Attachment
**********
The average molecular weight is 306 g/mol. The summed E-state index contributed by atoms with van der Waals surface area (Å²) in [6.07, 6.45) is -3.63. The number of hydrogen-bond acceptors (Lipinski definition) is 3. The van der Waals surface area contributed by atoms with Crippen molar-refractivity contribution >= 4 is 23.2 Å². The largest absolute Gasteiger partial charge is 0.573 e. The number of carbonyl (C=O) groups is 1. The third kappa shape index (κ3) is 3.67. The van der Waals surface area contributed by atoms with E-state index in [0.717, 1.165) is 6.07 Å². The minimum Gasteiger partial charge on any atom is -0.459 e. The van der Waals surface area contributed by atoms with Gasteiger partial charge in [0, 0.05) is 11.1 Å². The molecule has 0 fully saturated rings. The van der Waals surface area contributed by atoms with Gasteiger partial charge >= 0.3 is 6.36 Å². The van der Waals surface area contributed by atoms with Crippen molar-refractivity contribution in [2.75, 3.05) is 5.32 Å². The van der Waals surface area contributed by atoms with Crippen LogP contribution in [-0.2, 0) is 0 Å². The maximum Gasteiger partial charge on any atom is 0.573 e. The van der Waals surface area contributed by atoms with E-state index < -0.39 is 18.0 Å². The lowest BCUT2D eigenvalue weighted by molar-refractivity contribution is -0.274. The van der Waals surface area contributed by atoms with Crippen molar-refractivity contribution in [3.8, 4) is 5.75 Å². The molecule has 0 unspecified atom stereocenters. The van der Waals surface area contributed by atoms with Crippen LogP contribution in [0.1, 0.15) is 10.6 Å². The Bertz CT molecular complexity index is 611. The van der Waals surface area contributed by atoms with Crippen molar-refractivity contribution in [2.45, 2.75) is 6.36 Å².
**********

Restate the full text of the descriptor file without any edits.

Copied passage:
The average molecular weight is 306 g/mol. The summed E-state index contributed by atoms with van der Waals surface area (Å²) in [6.07, 6.45) is -3.63. The number of hydrogen-bond acceptors (Lipinski definition) is 3. The van der Waals surface area contributed by atoms with Crippen molar-refractivity contribution >= 4 is 23.2 Å². The largest absolute Gasteiger partial charge is 0.573 e. The number of carbonyl (C=O) groups is 1. The third kappa shape index (κ3) is 3.67. The van der Waals surface area contributed by atoms with E-state index in [0.717, 1.165) is 6.07 Å². The minimum Gasteiger partial charge on any atom is -0.459 e. The van der Waals surface area contributed by atoms with Gasteiger partial charge in [0, 0.05) is 11.1 Å². The molecule has 0 fully saturated rings. The van der Waals surface area contributed by atoms with Gasteiger partial charge >= 0.3 is 6.36 Å². The van der Waals surface area contributed by atoms with Crippen molar-refractivity contribution in [2.75, 3.05) is 5.32 Å². The van der Waals surface area contributed by atoms with Crippen LogP contribution in [-0.2, 0) is 0 Å². The maximum Gasteiger partial charge on any atom is 0.573 e. The van der Waals surface area contributed by atoms with E-state index < -0.39 is 18.0 Å². The lowest BCUT2D eigenvalue weighted by molar-refractivity contribution is -0.274. The van der Waals surface area contributed by atoms with Crippen molar-refractivity contribution in [3.8, 4) is 5.75 Å². The molecule has 0 unspecified atom stereocenters. The van der Waals surface area contributed by atoms with Crippen LogP contribution in [0.1, 0.15) is 10.6 Å². The Bertz CT molecular complexity index is 611. The van der Waals surface area contributed by atoms with Crippen molar-refractivity contribution in [2.45, 2.75) is 6.36 Å².